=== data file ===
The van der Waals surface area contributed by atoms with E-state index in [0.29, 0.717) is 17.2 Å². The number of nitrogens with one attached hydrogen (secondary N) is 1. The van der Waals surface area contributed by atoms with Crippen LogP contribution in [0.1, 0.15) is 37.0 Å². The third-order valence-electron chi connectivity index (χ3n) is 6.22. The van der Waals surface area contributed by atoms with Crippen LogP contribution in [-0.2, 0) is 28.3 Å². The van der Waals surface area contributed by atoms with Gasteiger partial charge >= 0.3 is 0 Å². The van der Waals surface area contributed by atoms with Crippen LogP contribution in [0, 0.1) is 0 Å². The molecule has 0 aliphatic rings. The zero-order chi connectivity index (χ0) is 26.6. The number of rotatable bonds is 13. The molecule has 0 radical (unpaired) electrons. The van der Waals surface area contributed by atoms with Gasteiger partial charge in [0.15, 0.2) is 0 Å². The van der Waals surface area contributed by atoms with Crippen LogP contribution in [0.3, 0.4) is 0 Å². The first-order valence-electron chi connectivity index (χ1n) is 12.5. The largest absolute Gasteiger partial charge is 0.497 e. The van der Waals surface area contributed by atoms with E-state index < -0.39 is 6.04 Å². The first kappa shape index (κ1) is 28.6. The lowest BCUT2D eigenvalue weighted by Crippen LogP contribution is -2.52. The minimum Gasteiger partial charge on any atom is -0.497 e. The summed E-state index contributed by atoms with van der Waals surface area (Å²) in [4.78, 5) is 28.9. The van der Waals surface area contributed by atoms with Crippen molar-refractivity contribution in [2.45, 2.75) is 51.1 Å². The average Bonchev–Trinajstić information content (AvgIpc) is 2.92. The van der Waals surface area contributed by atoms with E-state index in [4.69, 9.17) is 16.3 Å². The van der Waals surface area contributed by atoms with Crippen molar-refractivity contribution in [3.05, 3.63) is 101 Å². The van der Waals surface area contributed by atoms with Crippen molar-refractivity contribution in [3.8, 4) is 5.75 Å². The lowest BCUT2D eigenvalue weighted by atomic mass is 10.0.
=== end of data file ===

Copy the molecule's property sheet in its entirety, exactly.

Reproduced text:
The van der Waals surface area contributed by atoms with E-state index in [0.29, 0.717) is 17.2 Å². The number of nitrogens with one attached hydrogen (secondary N) is 1. The van der Waals surface area contributed by atoms with Crippen LogP contribution in [0.1, 0.15) is 37.0 Å². The third-order valence-electron chi connectivity index (χ3n) is 6.22. The van der Waals surface area contributed by atoms with Crippen LogP contribution in [-0.2, 0) is 28.3 Å². The van der Waals surface area contributed by atoms with Gasteiger partial charge >= 0.3 is 0 Å². The van der Waals surface area contributed by atoms with Crippen LogP contribution in [0, 0.1) is 0 Å². The molecule has 0 aliphatic rings. The zero-order chi connectivity index (χ0) is 26.6. The number of rotatable bonds is 13. The molecule has 0 radical (unpaired) electrons. The van der Waals surface area contributed by atoms with Gasteiger partial charge in [0.15, 0.2) is 0 Å². The van der Waals surface area contributed by atoms with Crippen LogP contribution in [0.3, 0.4) is 0 Å². The first-order valence-electron chi connectivity index (χ1n) is 12.5. The largest absolute Gasteiger partial charge is 0.497 e. The van der Waals surface area contributed by atoms with E-state index < -0.39 is 6.04 Å². The first kappa shape index (κ1) is 28.6. The lowest BCUT2D eigenvalue weighted by Crippen LogP contribution is -2.52. The minimum Gasteiger partial charge on any atom is -0.497 e. The summed E-state index contributed by atoms with van der Waals surface area (Å²) in [4.78, 5) is 28.9. The van der Waals surface area contributed by atoms with Crippen molar-refractivity contribution in [2.45, 2.75) is 51.1 Å². The average Bonchev–Trinajstić information content (AvgIpc) is 2.92. The van der Waals surface area contributed by atoms with E-state index in [4.69, 9.17) is 16.3 Å². The van der Waals surface area contributed by atoms with Crippen molar-refractivity contribution in [3.05, 3.63) is 101 Å². The van der Waals surface area contributed by atoms with Crippen molar-refractivity contribution in [3.8, 4) is 5.75 Å². The lowest BCUT2D eigenvalue weighted by atomic mass is 10.0.